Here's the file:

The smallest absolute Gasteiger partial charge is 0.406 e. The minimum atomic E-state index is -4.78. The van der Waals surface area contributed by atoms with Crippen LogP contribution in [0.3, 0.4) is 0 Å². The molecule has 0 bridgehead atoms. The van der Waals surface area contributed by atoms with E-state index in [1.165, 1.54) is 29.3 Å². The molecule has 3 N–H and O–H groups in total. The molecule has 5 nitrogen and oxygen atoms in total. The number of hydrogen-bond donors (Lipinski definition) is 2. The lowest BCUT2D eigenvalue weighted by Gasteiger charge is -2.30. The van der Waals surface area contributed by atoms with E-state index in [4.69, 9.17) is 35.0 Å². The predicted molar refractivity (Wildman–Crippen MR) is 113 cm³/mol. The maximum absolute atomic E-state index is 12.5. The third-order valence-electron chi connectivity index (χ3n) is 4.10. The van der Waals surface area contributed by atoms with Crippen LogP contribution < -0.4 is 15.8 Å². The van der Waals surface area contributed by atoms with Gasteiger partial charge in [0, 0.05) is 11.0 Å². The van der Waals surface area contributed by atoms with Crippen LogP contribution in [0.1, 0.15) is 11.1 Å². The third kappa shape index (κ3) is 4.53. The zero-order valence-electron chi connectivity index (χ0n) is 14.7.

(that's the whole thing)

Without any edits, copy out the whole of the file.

The smallest absolute Gasteiger partial charge is 0.406 e. The minimum atomic E-state index is -4.78. The van der Waals surface area contributed by atoms with Crippen LogP contribution in [0.3, 0.4) is 0 Å². The molecule has 0 bridgehead atoms. The van der Waals surface area contributed by atoms with E-state index in [1.165, 1.54) is 29.3 Å². The molecule has 3 N–H and O–H groups in total. The molecule has 5 nitrogen and oxygen atoms in total. The number of hydrogen-bond donors (Lipinski definition) is 2. The lowest BCUT2D eigenvalue weighted by Gasteiger charge is -2.30. The van der Waals surface area contributed by atoms with E-state index in [4.69, 9.17) is 35.0 Å². The predicted molar refractivity (Wildman–Crippen MR) is 113 cm³/mol. The maximum absolute atomic E-state index is 12.5. The third-order valence-electron chi connectivity index (χ3n) is 4.10. The van der Waals surface area contributed by atoms with Crippen LogP contribution < -0.4 is 15.8 Å². The van der Waals surface area contributed by atoms with Gasteiger partial charge in [0, 0.05) is 11.0 Å². The van der Waals surface area contributed by atoms with Crippen LogP contribution in [0.1, 0.15) is 11.1 Å². The third kappa shape index (κ3) is 4.53. The zero-order valence-electron chi connectivity index (χ0n) is 14.7.